Letters for Thursday, August 11, 2011

Small business and libertyLGBT

folks benefit from unions

Small business and liberty

When Moses led the children of Israel out of the bondage of Egypt, he wrote down guidelines for a new nation where almost every family would own a piece of land. There was even a year of Jubilee where, every 49 years, the land that had been sold would be returned to the original family.

I believe that this plan expressed God’s desire that as many people as possible enjoy economic liberty. The Promised Land was to be a place where most people had their own small business. There were no big corporations. There was no big government collecting taxes. Voluntary giving to the needy was required by God, but there was no big socialistic government involved.

Through the influence of the Pilgrims and others, early America in the north and the west developed many of these kinds of idyllic communities with small businesses and small government.

Today, we live in a very different world of huge governments and huge corporations. The huge power that they enjoy comes at the expense of the liberties of the average person. Both political parties have supported both of these monsters.

It seems clear that big governments and big corporations actually go hand in hand. Big corporations like big governments because they can pass all kinds of regulations and a tax system that makes it very difficult for a small business to compete. Big governments like big corporations because they promote a lifestyle of materialism that makes it easier to collect huge amounts of taxes.

Hawaii has a history of few economic liberties for the average person. Before Captain Cook landed, the Alii owned almost everything and the common Hawaiians were not much more than slaves. After that, the whaling industry, sandalwood era, sugar plantations, and the big hotels of tourism were various types of big business, where the average guy is little more than a servant.

I am not asking for a revolution, but for a new way of thinking and small but steady steps to be taken in the right direction. For example, buy an electric car and purchase photovoltaic cells for your roof or garage. From now on, you can get your fuel free from the sun. The big oil companies have one less customer. The big government doesn’t get to tax your gasoline purchases or tax the high income that you need to earn in order to afford to buy gasoline.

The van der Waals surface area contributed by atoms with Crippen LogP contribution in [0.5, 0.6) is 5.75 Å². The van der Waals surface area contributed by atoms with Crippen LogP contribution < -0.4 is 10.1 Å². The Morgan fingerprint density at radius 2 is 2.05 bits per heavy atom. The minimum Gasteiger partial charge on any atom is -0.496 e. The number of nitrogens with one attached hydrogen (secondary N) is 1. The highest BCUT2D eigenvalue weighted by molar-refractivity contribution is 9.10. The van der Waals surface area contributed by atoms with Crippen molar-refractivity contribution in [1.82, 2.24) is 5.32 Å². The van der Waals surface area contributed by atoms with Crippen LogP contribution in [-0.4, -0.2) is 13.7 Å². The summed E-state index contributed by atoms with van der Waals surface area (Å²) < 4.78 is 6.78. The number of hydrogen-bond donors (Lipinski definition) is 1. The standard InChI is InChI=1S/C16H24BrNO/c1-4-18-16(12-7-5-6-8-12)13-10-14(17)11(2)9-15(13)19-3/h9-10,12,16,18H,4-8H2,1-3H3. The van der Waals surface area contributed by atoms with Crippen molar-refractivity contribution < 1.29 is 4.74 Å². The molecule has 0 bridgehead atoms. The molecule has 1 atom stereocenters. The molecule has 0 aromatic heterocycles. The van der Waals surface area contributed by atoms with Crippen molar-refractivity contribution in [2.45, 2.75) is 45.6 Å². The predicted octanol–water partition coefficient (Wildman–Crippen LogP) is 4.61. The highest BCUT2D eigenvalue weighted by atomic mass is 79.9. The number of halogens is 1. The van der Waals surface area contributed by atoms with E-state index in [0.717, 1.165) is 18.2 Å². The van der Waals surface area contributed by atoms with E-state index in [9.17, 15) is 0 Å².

Be alert to when a state or federal government (either party) tries to pass another regulation that protects the big corporations by making it harder or impossible to do a certain kind of business on a small scale.

Plant a garden. Buy more from local farmers, ranchers, and other small businesses. Some of us can look for opportunities to start our own small businesses. For example, the best way is to bake with whole wheat flour is to grind the wheat the same day that the bread or cookies are made. There are small bakeries on the mainland that do this. If there were one nearby, I would buy my bread and cookies from it. There are so many opportunities for local businesses to provide superior products.

The small business model offers the most economic liberty for the most people. It also will promote sustainability and a greater sense of relationship and community, as we depend on one another for our needs to be met, instead of depending on huge governments and huge corporations.

Mark Beeksma, Koloa

LGBT folks benefit from unions

Recent studies by UCLA Law School’s Williams Institute and the National Center for Transgender Equality report what many of us already suspected, witnessed or even experienced: lesbian, gay, bisexual and transgender people face widespread discrimination at work. 

In fact, more than one in three openly lesbian, gay and bisexual workers, and more than three out of four transgender workers, reported facing discrimination or harassment at work. 

Americans have come a long way in becoming more tolerant or even accepting of openly LGBT people, but sadly, discrimination persists, especially in the workplace.

Hawai‘i is one of only 15 U.S. states that bars discrimination on the basis of both sexual orientation and gender identity or expression in the workplace (six others only protect on the basis of sexual orientation, and several counties and cities, along with Washington, D.C., provide legal protections as well). 

This means that, in more than half of the U.S., a worker — no matter how capably they perform their work or how important their job is to their and their family’s health and well-being — can be fired simply for being (or being suspected of being) gay, lesbian, bisexual or transgender.

Of course, even in places like Hawai‘i where such discrimination is illegal, it can take years for a case to get acted on. But, for LGBT folks working under union contracts that include anti-discrimination language, it doesn’t matter where you live or work: your union has the tools (and the obligation) to protect you. 

The fact is, LGBT people, like other groups that face persistent workplace discrimination (including women, people of color, and immigrants), have the most to gain from a strong, diverse labor movement (and the most to lose when collective bargaining rights are attacked and unions weakened).

Steve Dinnion, Honolulu


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